Senate Health Care Bill: Here is what will happen in the coming days

Senate Health Care Bill: Here is what will happen in the coming days
Senate Majority Leader Mitch McConnell of Ky. arrives for a news conference on Capitol Hill in Washington, Tuesday, July 25, 2017, after the Senate voted to pass health care legislation. Andrew Harnik/AP
Senate Majority Leader Mitch McConnell of Ky. arrives for a news conference on Capitol Hill in Washington, Tuesday, July 25, 2017, after the Senate voted to pass health care legislation. Andrew Harnik/AP

This is Mic’s daily read on Donald Trump’s America. Welcome to the political newsletter that is on day one of health care bill death watch.

Want to receive this as a daily email in your inbox? Subscribe here.

What we’re watching:

Today: Senate Republicans barely began debate on health care reform, only to fail to advance their health care plan. Days of debate are ahead of us.

More: Opposition to repealing and replacing the Affordable Care Act is stiff.

Even more: It’s not just leaks and tweets — Donald Trump is now openly fuming about Jeff Sessions.

Trump’s agenda today: Participating in a “jobs announcement.” Speaking to the American Legion Boys Nation and the American Legion Auxiliary Girls Nation.

Prepare for days of debate on health care

The Republicans passed their motion to begin debate on health care reform on Tuesday by one vote — a tie-breaker cast by Vice President Mike Pence. But Obamacare is far from repealed, let alone replaced.

On Wednesday night, nine Republicans and all 48 Democrats voted against the GOP leadership health care repeal plan that was unveiled last week. The revised Better Care and Reconciliation Act earmarked funds for opioid treatment and addressed high premiums, but it still cut Medicaid and would allow insurers to sell policies that did not cover pre-existing conditions.

That the bill fell so short of 50 votes was a major blow for Senate Majority Leader Mitch McConnell (R-Ky.), who is seeking to pass any legislation that can be negotiated on with the House. As Politico detailed, McConnell just barely managed to convince 50 Republicans to vote to advance to debate in the first place. And because of the way the BCRA was written, it actually required 60 votes — a nonstarter because of Democratic opposition.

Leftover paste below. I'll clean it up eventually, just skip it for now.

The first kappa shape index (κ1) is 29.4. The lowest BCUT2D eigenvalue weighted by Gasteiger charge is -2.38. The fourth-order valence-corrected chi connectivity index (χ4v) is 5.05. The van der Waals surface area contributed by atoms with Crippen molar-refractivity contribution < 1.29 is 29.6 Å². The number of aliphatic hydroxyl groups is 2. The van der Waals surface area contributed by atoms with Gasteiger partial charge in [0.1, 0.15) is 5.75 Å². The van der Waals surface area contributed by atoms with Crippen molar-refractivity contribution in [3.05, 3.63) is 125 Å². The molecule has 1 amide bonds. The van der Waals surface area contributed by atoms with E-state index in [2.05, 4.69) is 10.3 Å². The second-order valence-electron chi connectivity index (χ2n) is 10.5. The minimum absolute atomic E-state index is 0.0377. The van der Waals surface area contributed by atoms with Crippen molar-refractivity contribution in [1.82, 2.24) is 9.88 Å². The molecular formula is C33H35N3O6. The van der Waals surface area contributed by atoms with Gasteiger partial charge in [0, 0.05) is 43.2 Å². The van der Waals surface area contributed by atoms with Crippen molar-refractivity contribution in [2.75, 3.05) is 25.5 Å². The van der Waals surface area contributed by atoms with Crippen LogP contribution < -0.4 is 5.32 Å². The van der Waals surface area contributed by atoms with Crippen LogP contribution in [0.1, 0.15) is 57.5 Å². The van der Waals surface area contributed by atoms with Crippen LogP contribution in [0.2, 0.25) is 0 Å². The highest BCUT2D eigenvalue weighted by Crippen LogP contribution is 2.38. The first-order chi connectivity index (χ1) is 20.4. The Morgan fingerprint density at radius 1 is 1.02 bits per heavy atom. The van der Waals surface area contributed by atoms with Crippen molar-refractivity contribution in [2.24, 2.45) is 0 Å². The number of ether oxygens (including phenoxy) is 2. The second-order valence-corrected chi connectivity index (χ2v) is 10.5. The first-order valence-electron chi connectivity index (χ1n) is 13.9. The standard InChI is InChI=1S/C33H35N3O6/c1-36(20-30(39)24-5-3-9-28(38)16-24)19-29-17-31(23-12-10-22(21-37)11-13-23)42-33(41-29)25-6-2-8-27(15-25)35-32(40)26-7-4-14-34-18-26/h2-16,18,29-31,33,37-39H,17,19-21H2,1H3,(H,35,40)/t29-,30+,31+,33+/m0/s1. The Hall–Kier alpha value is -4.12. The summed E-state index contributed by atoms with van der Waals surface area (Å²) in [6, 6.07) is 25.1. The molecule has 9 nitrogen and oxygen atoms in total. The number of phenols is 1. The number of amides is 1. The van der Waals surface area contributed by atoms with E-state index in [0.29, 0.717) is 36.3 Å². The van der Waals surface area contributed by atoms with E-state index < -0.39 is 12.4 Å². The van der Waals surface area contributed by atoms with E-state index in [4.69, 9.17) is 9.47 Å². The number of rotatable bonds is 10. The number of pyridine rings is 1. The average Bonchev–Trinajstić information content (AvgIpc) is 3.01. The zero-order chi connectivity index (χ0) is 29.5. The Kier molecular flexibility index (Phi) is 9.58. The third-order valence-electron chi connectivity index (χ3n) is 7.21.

This leaves McConnell with two more options: Put forward the 2015 bill that is a full repeal of the Affordable Care Act with no replacement, or propose a “skinny repeal” that eliminates taxes and mandates to purchase insurance but does not address high premiums.

The move to debate came just after Sen. John McCain (R-Ariz.) appeared on the Senate floor to applause from his colleagues. He called on the Senate to “return to regular order” and strive for bipartisanship — something senators told Mic will be difficult.

The GOP will reconvene the Senate at 9:30 a.m. on Wednesday morning for further debate. That will be followed by many hours, if not days, of voting on amendments proposed by senators from both parties. Read Mic’s explainer of how it will all go down. The Senate could be done with debate and amendments by the end of the week.

How are people opposing this?

Democrats and activists are not letting the legislation advance quietly. Democratic senators vowed to use every legislative trick available to delay or stall the repeal effort.

On Tuesday, as Republicans barely passed their motion to debate, activists from ADAPT and NICL, two national disability rights groups, began a sit-in in the lobby of a Senate office building.

Progressive groups like Our Revolution and CREDO promised to continue online and in-person organizing against any health care repeal effort. Planned Parenthood is organizing a rally near Capitol Hill on Wednesday afternoon, while Our Lives on the Line marches in cities across the country are planned for Saturday evening.

An organizer for Our Lives on the Line told Mic it has put together 125 events in 36 states for the Saturday day of action, with House Minority Leader Nancy Pelosi scheduled to speak at the Washington event.

“I’m disappointed in the attorney general”

“We’ll see what happens,” Trump said during a press conference in the White House Rose Garden when asked if he would fire Attorney General Jeff Sessions.

Trump has made no secret of his disappointment in Sessions, but Sessions’ chief of staff told the Washington Post the attorney general does not intend to step down.

News and insight you cannot miss:

A White House staffer resigned for alleged involvement in administration leaks, an offense which new White House communications director Anthony Scaramucci said he would be cracking down on.

Jeff Flake is positioning himself to run as the anti-Trump Senate candidate in 2018.

The House overwhelmingly passed a bill that would diminish Trump’s ability to roll back sanctions on Russia. The Senate is expected to easily pass the measure. Trump may veto the legislation, but his veto could be overridden.

The 29 most cringe-worthy lines from Trump’s hyper-political speech to Boy Scouts — which was supposed to be nonpartisan.

Correction: July 26, 2017
A previous version of this story mischaracterized the manner by which a White House staffer left his position following alleged leaks to the press. The staffer resigned.